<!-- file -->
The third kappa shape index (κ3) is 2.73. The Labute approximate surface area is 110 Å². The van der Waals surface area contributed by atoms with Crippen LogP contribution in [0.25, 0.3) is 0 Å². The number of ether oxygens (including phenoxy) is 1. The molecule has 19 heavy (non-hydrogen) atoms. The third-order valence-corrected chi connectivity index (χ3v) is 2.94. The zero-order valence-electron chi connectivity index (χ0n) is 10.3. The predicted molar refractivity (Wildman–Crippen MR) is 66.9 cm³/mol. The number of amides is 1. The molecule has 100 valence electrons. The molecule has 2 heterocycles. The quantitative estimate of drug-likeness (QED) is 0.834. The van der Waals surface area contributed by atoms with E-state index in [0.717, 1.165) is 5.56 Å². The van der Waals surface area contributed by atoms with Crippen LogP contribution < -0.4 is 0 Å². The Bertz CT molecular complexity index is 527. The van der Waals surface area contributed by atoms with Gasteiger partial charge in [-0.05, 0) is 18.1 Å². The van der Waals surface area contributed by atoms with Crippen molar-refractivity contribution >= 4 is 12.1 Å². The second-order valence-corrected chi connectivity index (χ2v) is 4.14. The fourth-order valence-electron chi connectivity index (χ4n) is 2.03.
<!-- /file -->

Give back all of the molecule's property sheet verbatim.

The third kappa shape index (κ3) is 2.73. The Labute approximate surface area is 110 Å². The van der Waals surface area contributed by atoms with Crippen LogP contribution in [0.25, 0.3) is 0 Å². The number of ether oxygens (including phenoxy) is 1. The molecule has 19 heavy (non-hydrogen) atoms. The third-order valence-corrected chi connectivity index (χ3v) is 2.94. The zero-order valence-electron chi connectivity index (χ0n) is 10.3. The predicted molar refractivity (Wildman–Crippen MR) is 66.9 cm³/mol. The number of amides is 1. The molecule has 100 valence electrons. The molecule has 2 heterocycles. The quantitative estimate of drug-likeness (QED) is 0.834. The van der Waals surface area contributed by atoms with E-state index in [0.717, 1.165) is 5.56 Å². The van der Waals surface area contributed by atoms with Crippen LogP contribution < -0.4 is 0 Å². The Bertz CT molecular complexity index is 527. The van der Waals surface area contributed by atoms with Gasteiger partial charge in [-0.05, 0) is 18.1 Å². The van der Waals surface area contributed by atoms with Crippen molar-refractivity contribution >= 4 is 12.1 Å². The second-order valence-corrected chi connectivity index (χ2v) is 4.14. The fourth-order valence-electron chi connectivity index (χ4n) is 2.03.